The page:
In the previous sections we discussed the computation of principal components and how to pick a reasonable number of principal components to represent the data. In this section we will learn how to project the original data onto a new feature space with less dimensions. Recall that the principal components are the eigenvectors of the covariance matrix and that the eigenvalues correspond to the explained variance of the respective principal component.

In PCA the elements of the principal components are denoted as loadings (\(\phi\)). Written in vector form the loadings are referred to as loading vector, \(\mathbf p_j\), where \(j=1,2,...,k\).

Let us take a look at the loading of the first two principal components, \(p_1\) and \(p_2\), of the food-texture data set.

# load data from previous sections
load(url("https://userpage.fu-berlin.de/soga/300/30100_data_sets/pca_food_30300.RData"))

food.pca.eigen <- eigen(cov(food.pca))
pca.loading <- food.pca.eigen$vectors[,1:2] # select the first two principal components
colnames(pca.loading) <- c('PC1', 'PC2') # name columns
rownames(pca.loading) <- colnames(food.pca) # name rows
pca.loading
##                 PC1        PC2
## Oil       0.4575334  0.3704389
## Density  -0.4787455 -0.3567500
## Crispy    0.5323877 -0.1976610
## Fracture -0.5044769  0.2212399
## Hardness  0.1534026 -0.8046661

The output from R can be rewritten in vector form.

\[ \begin{align} \mathbf p_1= \begin{bmatrix} \phi_{11}\\ \phi_{12}\\ \phi_{13}\\ \phi_{14}\\ \phi_{15}\\ \end{bmatrix} = \begin{bmatrix} 0.46 \\ -0.48 \\ 0.53 \\ -0.5 \\ 0.15 \\ \end{bmatrix}\text{,} \qquad \mathbf p_2= \begin{bmatrix} \phi_{21}\\ \phi_{22}\\ \phi_{23}\\ \phi_{24}\\ \phi_{25}\\ \end{bmatrix} = \begin{bmatrix} 0.37 \\ -0.36 \\ -0.2 \\ 0.22 \\ -0.8 \\ \end{bmatrix} \end{align} \]

Recall that the principal components are the eigenvectors of the data covariance matrix. By definition the length of an eigenvector is \(1\). Hence, the squared sum of the loadings should sum up to \(1\) \((\sum_{j=1}^{k}\phi_{j}^2=1)\). Let us check this claim.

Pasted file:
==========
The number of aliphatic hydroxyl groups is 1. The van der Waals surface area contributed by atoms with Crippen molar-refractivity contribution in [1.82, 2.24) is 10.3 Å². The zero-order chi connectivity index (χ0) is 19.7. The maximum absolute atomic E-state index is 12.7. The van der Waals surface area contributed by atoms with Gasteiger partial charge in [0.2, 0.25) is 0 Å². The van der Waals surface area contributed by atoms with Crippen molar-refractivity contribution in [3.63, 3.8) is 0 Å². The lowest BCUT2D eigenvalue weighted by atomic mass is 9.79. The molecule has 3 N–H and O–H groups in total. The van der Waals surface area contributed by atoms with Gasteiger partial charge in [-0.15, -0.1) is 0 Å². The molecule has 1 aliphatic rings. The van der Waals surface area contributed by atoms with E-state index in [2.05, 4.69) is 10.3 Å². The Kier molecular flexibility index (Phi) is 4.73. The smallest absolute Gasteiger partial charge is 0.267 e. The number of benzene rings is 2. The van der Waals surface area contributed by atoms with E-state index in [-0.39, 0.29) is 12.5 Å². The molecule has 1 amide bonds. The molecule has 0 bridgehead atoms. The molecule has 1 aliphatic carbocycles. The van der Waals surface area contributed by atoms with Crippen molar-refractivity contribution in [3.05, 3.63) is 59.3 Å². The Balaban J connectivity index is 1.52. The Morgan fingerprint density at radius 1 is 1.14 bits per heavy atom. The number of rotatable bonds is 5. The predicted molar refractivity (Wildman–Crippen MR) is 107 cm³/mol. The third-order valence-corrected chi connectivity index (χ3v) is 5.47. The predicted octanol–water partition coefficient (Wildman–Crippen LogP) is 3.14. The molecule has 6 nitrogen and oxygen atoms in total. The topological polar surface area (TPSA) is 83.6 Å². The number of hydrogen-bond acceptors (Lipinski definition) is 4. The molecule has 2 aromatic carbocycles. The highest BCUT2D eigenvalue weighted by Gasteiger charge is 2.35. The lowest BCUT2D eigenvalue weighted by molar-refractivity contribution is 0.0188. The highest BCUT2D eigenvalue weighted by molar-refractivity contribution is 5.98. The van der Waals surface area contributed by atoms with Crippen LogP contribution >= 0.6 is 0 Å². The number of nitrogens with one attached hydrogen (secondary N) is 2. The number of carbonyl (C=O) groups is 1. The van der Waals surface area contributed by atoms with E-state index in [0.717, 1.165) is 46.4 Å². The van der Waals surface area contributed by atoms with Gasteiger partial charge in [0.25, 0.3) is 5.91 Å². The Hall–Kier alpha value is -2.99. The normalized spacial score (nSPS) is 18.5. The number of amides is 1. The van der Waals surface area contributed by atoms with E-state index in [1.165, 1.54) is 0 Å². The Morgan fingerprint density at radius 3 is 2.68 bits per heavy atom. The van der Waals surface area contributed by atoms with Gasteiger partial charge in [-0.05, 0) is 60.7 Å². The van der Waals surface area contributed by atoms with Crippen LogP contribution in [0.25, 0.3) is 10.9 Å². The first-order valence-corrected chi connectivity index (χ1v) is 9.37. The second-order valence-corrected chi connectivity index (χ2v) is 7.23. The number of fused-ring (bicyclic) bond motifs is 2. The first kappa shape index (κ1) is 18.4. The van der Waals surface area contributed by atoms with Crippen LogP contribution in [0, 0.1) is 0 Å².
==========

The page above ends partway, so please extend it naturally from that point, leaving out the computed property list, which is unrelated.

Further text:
# calculate squared sum of loadings
apply(pca.loading^2, 2, sum)
## PC1 PC2 
##   1   1

Correct, the squared sum of loadings sums up to \(1\)!

Recall that the principal components are linear combinations of \(\phi \mathbf x\), where \(\phi\) corresponds to the loading vector and \(\mathbf x\) to one particular \(d\)-dimensional observation vector \((x_1, x_2,...,x_d)\) . By multiplying the ith observation vector, \(\mathbf x_i\), and the jth loading vector \(p_j\) we calculate the score, which represents the projection of the ith observation onto the jth principal components.

We can explicitly write the score \((z_{ij})\) of the ith observations onto the first principal component \((j=1)\) as a linear combination of \(\phi\) and \(\mathbf x_i\)

\[ z_{i1} = \phi_{11}x_{i1}+ \phi_{21}x_{i2},..., \phi_{d1}x_{id} \quad i = 1,2,..., n\text{,} \]

and the score of the ith observations onto the second principal component \((j=2)\) as a linear combination of \(\phi\) and \(\mathbf x_i\)

\[ z_{i2} = \phi_{12}x_{i1}+ \phi_{22}x_{i2},..., \phi_{d2}x_{id} \quad i = 1,2,..., n\text{,} \] and so forth.

Applied to the food-texture data set the equation yields for the first principal component

\[ z_{i1} = 0.46x_{oil}+ -0.48x_{density} + 0.53x_{crispy} + -0.5x_{fracture}+0.15x_{hardness} \quad i = 1,2,..., n\text{,} \]

and for the second principal component